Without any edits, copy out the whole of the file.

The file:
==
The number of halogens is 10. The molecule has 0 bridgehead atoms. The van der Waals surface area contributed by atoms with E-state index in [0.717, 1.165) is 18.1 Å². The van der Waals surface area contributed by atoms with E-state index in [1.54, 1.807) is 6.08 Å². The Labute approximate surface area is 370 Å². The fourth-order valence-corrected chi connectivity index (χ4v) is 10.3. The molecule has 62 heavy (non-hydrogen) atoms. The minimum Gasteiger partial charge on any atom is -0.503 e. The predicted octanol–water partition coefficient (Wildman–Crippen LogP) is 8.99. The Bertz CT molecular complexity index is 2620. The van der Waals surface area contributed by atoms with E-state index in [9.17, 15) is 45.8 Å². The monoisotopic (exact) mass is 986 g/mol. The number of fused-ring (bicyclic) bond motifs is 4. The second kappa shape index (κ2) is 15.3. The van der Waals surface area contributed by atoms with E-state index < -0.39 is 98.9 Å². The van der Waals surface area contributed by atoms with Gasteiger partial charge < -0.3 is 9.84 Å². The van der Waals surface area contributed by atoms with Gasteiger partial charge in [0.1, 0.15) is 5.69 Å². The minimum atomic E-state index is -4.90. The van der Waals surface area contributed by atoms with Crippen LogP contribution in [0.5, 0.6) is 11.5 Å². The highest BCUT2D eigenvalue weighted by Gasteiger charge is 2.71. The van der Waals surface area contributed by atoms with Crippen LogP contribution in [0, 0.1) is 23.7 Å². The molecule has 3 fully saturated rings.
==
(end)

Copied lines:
The number of halogens is 10. The molecule has 0 bridgehead atoms. The van der Waals surface area contributed by atoms with E-state index in [0.717, 1.165) is 18.1 Å². The van der Waals surface area contributed by atoms with E-state index in [1.54, 1.807) is 6.08 Å². The Labute approximate surface area is 370 Å². The fourth-order valence-corrected chi connectivity index (χ4v) is 10.3. The molecule has 62 heavy (non-hydrogen) atoms. The minimum Gasteiger partial charge on any atom is -0.503 e. The predicted octanol–water partition coefficient (Wildman–Crippen LogP) is 8.99. The Bertz CT molecular complexity index is 2620. The van der Waals surface area contributed by atoms with E-state index in [9.17, 15) is 45.8 Å². The monoisotopic (exact) mass is 986 g/mol. The number of fused-ring (bicyclic) bond motifs is 4. The second kappa shape index (κ2) is 15.3. The van der Waals surface area contributed by atoms with E-state index < -0.39 is 98.9 Å². The van der Waals surface area contributed by atoms with Gasteiger partial charge < -0.3 is 9.84 Å². The van der Waals surface area contributed by atoms with Gasteiger partial charge in [0.1, 0.15) is 5.69 Å². The minimum atomic E-state index is -4.90. The van der Waals surface area contributed by atoms with Crippen LogP contribution in [0.5, 0.6) is 11.5 Å². The highest BCUT2D eigenvalue weighted by Gasteiger charge is 2.71. The van der Waals surface area contributed by atoms with Crippen LogP contribution in [0, 0.1) is 23.7 Å². The molecule has 3 fully saturated rings.